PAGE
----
Last fall, Oklahoma voters approved an 80-cent-per-pack increase in the cigarette tax, raising the rate from 23 cents to $1.03. The increase was projected to raise an additional $200 million annually but a shortfall has been running for seven consecutive months, according to Rep. Kris Steele (R),chairman of the House Health and Human Services Committee.
Not only are cigarette taxes regressive, they provide a slow-growth revenue source, as an excerpt from ITEP's Policy Brief, "Cigarette Taxes: Issues and Options" explains:
Over time, cigarette tax revenues grow more slowly than do most other taxes. This is partially because these taxes are usually calculated on a per-pack basis: a 25-cent-per-pack tax will always yield the same amount of tax revenue for each pack. (By contrast, general sales taxes are calculated as a percentage of the sales price of a taxableitem. This means that when inflation drives prices up, sales tax revenues will automatically increase, but cigarette tax revenues will not.)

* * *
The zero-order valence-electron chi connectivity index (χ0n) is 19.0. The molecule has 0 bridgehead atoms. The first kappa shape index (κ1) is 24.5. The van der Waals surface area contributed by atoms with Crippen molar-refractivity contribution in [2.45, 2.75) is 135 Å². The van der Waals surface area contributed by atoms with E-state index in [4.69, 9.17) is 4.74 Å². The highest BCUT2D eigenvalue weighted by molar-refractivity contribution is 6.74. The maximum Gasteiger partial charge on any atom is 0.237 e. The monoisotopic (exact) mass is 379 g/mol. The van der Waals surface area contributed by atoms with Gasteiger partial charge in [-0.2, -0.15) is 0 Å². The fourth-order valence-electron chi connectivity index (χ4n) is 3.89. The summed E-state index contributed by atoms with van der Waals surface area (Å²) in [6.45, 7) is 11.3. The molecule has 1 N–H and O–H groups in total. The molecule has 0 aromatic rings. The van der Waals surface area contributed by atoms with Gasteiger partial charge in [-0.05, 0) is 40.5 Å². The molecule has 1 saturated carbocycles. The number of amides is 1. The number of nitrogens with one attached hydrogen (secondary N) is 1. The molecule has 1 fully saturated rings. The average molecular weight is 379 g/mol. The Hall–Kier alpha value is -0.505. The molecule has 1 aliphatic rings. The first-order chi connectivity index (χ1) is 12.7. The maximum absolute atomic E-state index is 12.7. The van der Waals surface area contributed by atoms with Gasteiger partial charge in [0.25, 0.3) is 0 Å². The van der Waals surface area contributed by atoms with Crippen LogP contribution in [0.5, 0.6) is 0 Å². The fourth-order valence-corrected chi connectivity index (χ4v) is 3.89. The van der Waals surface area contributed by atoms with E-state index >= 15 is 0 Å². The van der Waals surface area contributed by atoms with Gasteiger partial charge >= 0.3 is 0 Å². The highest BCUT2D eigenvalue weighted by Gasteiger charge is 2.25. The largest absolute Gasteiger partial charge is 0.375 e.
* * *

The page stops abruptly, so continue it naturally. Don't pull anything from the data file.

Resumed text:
Given that cigarette taxes in Oklahoma are earmarked to fund public health initiatives (which increase in cost over time), this funding scheme was doomed to failure at its conception. You simply can't fund a program that increases in cost each year (such as public health) with a revenue source that doesn't match the program's cost growth (such as cigarette taxes).